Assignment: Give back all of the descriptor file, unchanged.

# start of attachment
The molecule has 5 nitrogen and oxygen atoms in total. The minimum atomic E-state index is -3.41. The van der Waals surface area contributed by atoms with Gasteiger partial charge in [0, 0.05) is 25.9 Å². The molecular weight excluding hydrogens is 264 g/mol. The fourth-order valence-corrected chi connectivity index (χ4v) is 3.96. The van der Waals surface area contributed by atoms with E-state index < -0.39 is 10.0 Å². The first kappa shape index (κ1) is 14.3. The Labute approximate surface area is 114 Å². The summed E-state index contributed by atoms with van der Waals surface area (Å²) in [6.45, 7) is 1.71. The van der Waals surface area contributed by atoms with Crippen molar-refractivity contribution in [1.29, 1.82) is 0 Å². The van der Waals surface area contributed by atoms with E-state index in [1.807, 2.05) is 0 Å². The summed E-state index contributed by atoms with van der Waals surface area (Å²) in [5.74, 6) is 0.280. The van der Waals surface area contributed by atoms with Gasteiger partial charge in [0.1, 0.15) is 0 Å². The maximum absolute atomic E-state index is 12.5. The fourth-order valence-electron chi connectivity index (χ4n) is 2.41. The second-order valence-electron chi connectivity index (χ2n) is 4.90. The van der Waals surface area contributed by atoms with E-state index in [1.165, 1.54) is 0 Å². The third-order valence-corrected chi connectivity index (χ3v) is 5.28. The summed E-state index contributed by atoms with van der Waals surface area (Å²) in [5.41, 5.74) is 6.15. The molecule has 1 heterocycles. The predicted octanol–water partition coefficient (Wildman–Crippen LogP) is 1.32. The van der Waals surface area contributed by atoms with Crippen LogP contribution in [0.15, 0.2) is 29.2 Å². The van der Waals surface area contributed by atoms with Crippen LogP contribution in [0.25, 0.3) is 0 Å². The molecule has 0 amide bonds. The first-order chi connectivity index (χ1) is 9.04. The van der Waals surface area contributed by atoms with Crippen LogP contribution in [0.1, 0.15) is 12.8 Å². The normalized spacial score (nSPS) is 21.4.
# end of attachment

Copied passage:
The molecule has 5 nitrogen and oxygen atoms in total. The minimum atomic E-state index is -3.41. The van der Waals surface area contributed by atoms with Gasteiger partial charge in [0, 0.05) is 25.9 Å². The molecular weight excluding hydrogens is 264 g/mol. The fourth-order valence-corrected chi connectivity index (χ4v) is 3.96. The van der Waals surface area contributed by atoms with E-state index < -0.39 is 10.0 Å². The first kappa shape index (κ1) is 14.3. The Labute approximate surface area is 114 Å². The summed E-state index contributed by atoms with van der Waals surface area (Å²) in [6.45, 7) is 1.71. The van der Waals surface area contributed by atoms with Crippen molar-refractivity contribution in [1.29, 1.82) is 0 Å². The van der Waals surface area contributed by atoms with E-state index in [1.807, 2.05) is 0 Å². The summed E-state index contributed by atoms with van der Waals surface area (Å²) in [5.74, 6) is 0.280. The van der Waals surface area contributed by atoms with Gasteiger partial charge in [0.1, 0.15) is 0 Å². The maximum absolute atomic E-state index is 12.5. The fourth-order valence-electron chi connectivity index (χ4n) is 2.41. The second-order valence-electron chi connectivity index (χ2n) is 4.90. The van der Waals surface area contributed by atoms with E-state index in [1.165, 1.54) is 0 Å². The third-order valence-corrected chi connectivity index (χ3v) is 5.28. The summed E-state index contributed by atoms with van der Waals surface area (Å²) in [5.41, 5.74) is 6.15. The molecule has 1 heterocycles. The predicted octanol–water partition coefficient (Wildman–Crippen LogP) is 1.32. The van der Waals surface area contributed by atoms with Crippen LogP contribution in [0.15, 0.2) is 29.2 Å². The van der Waals surface area contributed by atoms with Crippen LogP contribution in [0.25, 0.3) is 0 Å². The molecule has 0 amide bonds. The first-order chi connectivity index (χ1) is 9.04. The van der Waals surface area contributed by atoms with Crippen LogP contribution in [0.1, 0.15) is 12.8 Å². The normalized spacial score (nSPS) is 21.4.